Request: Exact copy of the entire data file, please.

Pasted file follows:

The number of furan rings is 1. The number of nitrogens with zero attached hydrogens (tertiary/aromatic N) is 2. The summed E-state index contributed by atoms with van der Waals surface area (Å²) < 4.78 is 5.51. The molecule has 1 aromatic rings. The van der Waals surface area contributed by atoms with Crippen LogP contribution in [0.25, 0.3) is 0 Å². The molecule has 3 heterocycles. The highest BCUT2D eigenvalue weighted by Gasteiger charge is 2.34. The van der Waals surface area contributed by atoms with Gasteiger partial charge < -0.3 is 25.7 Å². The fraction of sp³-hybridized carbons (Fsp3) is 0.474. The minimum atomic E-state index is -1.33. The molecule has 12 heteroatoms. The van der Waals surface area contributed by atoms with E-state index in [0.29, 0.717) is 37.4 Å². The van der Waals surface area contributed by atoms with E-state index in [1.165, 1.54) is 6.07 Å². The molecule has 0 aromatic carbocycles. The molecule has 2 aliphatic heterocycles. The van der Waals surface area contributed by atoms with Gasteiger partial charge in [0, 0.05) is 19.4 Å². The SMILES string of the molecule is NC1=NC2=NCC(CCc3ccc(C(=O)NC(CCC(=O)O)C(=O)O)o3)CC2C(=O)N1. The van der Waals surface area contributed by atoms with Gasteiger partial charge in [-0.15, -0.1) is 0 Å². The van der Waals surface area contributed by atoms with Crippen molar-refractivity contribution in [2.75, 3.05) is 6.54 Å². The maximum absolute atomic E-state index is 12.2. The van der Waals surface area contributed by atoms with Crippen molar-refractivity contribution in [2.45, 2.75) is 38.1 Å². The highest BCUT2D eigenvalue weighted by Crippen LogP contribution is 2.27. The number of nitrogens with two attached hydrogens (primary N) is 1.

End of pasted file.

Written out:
The number of furan rings is 1. The number of nitrogens with zero attached hydrogens (tertiary/aromatic N) is 2. The summed E-state index contributed by atoms with van der Waals surface area (Å²) < 4.78 is 5.51. The molecule has 1 aromatic rings. The van der Waals surface area contributed by atoms with Crippen LogP contribution in [0.25, 0.3) is 0 Å². The molecule has 3 heterocycles. The highest BCUT2D eigenvalue weighted by Gasteiger charge is 2.34. The van der Waals surface area contributed by atoms with Gasteiger partial charge < -0.3 is 25.7 Å². The fraction of sp³-hybridized carbons (Fsp3) is 0.474. The minimum atomic E-state index is -1.33. The molecule has 12 heteroatoms. The van der Waals surface area contributed by atoms with E-state index in [0.29, 0.717) is 37.4 Å². The van der Waals surface area contributed by atoms with E-state index in [1.165, 1.54) is 6.07 Å². The molecule has 0 aromatic carbocycles. The molecule has 2 aliphatic heterocycles. The van der Waals surface area contributed by atoms with Gasteiger partial charge in [0, 0.05) is 19.4 Å². The SMILES string of the molecule is NC1=NC2=NCC(CCc3ccc(C(=O)NC(CCC(=O)O)C(=O)O)o3)CC2C(=O)N1. The van der Waals surface area contributed by atoms with Gasteiger partial charge in [-0.15, -0.1) is 0 Å². The van der Waals surface area contributed by atoms with Crippen molar-refractivity contribution in [2.75, 3.05) is 6.54 Å². The maximum absolute atomic E-state index is 12.2. The van der Waals surface area contributed by atoms with Crippen molar-refractivity contribution in [2.45, 2.75) is 38.1 Å². The highest BCUT2D eigenvalue weighted by Crippen LogP contribution is 2.27. The number of nitrogens with two attached hydrogens (primary N) is 1.